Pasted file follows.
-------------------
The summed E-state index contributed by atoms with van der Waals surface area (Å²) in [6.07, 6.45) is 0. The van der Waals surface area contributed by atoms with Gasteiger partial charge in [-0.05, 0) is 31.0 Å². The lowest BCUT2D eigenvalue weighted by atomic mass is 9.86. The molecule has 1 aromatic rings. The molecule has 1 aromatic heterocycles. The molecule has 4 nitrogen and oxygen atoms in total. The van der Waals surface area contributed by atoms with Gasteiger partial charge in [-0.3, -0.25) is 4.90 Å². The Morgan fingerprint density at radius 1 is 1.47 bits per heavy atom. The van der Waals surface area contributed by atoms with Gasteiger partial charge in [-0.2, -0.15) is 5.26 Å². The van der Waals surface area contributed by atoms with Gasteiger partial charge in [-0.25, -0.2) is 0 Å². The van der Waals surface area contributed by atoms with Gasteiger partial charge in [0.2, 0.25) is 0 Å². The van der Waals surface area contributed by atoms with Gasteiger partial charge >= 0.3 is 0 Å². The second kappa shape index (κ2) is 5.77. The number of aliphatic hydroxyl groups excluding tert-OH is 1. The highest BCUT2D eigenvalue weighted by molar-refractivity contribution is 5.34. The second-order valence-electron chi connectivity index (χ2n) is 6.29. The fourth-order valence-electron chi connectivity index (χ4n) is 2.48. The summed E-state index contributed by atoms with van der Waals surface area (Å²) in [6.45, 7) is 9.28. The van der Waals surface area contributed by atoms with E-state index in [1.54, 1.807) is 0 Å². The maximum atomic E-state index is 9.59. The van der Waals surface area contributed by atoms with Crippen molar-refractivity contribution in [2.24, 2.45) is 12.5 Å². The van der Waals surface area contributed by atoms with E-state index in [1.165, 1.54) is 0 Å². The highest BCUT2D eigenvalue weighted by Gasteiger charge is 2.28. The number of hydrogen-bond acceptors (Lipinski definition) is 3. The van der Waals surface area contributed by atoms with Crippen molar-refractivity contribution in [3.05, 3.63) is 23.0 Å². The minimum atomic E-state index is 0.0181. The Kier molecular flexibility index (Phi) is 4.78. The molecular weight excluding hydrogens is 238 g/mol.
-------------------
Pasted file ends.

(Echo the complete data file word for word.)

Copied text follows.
The summed E-state index contributed by atoms with van der Waals surface area (Å²) in [6.07, 6.45) is 0. The van der Waals surface area contributed by atoms with Gasteiger partial charge in [-0.05, 0) is 31.0 Å². The lowest BCUT2D eigenvalue weighted by atomic mass is 9.86. The molecule has 1 aromatic rings. The molecule has 1 aromatic heterocycles. The molecule has 4 nitrogen and oxygen atoms in total. The van der Waals surface area contributed by atoms with Gasteiger partial charge in [-0.3, -0.25) is 4.90 Å². The Morgan fingerprint density at radius 1 is 1.47 bits per heavy atom. The van der Waals surface area contributed by atoms with Gasteiger partial charge in [-0.2, -0.15) is 5.26 Å². The van der Waals surface area contributed by atoms with Gasteiger partial charge in [-0.25, -0.2) is 0 Å². The van der Waals surface area contributed by atoms with Gasteiger partial charge in [0.2, 0.25) is 0 Å². The van der Waals surface area contributed by atoms with Gasteiger partial charge >= 0.3 is 0 Å². The second kappa shape index (κ2) is 5.77. The number of aliphatic hydroxyl groups excluding tert-OH is 1. The highest BCUT2D eigenvalue weighted by molar-refractivity contribution is 5.34. The second-order valence-electron chi connectivity index (χ2n) is 6.29. The fourth-order valence-electron chi connectivity index (χ4n) is 2.48. The summed E-state index contributed by atoms with van der Waals surface area (Å²) in [6.45, 7) is 9.28. The van der Waals surface area contributed by atoms with E-state index in [1.54, 1.807) is 0 Å². The maximum atomic E-state index is 9.59. The van der Waals surface area contributed by atoms with Crippen molar-refractivity contribution in [2.24, 2.45) is 12.5 Å². The van der Waals surface area contributed by atoms with E-state index in [1.165, 1.54) is 0 Å². The highest BCUT2D eigenvalue weighted by Gasteiger charge is 2.28. The number of hydrogen-bond acceptors (Lipinski definition) is 3. The van der Waals surface area contributed by atoms with Crippen molar-refractivity contribution in [3.05, 3.63) is 23.0 Å². The minimum atomic E-state index is 0.0181. The Kier molecular flexibility index (Phi) is 4.78. The molecular weight excluding hydrogens is 238 g/mol.